Why is this happening? Protestors have taken to the streets to denounce President Viktor Yanukovych for refusing to sign an association and free-trade agreement with the European Union at the Eastern Partnership summit in Vilnius on November 29.
In a front page above-the-fold editorial on Monday the Parisian daily Le Monde stated:
Demonstrations of love for the European Union are sufficiently rare these days for them to be rather arresting. Absorbed by the debt crisis, the struggle for more growth and lower unemployment, the rise of populism and the management of its enlargement, the union has forgotten that it retains a formidable power of attraction. For people who do not benefit from the rule of law, Europe symbolizes the hope for freedom, democracy, and modernity.
This is the message sent to us by tens of thousands of Ukrainians who have been gathering day after day to protest on the squares of Kiev and the other cities of the country.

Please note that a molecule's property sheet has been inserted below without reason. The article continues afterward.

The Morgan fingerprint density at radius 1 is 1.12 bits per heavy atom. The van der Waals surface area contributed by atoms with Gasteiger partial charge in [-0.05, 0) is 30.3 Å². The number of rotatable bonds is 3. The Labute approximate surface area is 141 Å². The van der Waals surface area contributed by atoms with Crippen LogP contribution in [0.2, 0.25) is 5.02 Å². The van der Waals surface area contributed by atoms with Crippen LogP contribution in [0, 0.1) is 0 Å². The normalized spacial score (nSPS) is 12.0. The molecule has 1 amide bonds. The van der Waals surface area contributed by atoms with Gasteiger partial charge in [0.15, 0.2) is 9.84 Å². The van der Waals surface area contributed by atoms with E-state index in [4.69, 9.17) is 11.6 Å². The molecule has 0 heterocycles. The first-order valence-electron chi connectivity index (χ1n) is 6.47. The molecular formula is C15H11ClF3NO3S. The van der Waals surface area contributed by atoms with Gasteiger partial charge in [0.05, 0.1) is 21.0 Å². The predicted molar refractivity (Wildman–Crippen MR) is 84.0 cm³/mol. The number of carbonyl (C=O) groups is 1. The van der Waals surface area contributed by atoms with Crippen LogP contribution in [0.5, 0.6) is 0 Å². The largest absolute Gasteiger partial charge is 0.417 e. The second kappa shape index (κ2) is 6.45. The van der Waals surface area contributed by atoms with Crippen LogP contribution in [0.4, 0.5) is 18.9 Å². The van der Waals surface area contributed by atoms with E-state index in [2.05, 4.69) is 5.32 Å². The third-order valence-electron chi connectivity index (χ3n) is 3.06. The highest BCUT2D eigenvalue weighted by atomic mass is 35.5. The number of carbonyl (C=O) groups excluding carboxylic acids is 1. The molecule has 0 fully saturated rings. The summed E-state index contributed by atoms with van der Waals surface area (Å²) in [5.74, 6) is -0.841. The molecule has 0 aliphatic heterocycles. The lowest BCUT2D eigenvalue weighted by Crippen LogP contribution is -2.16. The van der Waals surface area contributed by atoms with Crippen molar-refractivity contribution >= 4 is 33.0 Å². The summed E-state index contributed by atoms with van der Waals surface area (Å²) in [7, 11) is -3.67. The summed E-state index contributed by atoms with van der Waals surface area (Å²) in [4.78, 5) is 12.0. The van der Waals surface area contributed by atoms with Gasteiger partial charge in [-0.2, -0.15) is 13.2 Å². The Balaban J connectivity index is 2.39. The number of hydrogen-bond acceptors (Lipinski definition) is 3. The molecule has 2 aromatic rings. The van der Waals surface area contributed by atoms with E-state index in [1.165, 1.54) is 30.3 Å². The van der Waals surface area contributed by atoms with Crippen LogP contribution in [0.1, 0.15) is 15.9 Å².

Reading Le Monde‘s editorial and related news coverage one might think les citoyens of Kiev were linked arm in arm marching to the seats of power singing La Marseillaise. But an American might well ask why a trade treaty would spark such an uproar. What is going on here?
It is in the secondary stories that we see glimpses of the religion ghosts. Reuters reports that when attacked by riot police, some protestors took refuge in an Orthodox cathedral and barricaded themselves inside a monastery.
Around 100 Ukrainian pro-EU protesters took refuge from police batons and biting cold on Saturday inside the walls of a central Kiev monastery. With a barricade of benches pushed up against a gate to keep police out, protesters — who had rallied against President Viktor Yanukovich’s decision to reject a pact with the European Union — checked their wounds in the pre-dawn light.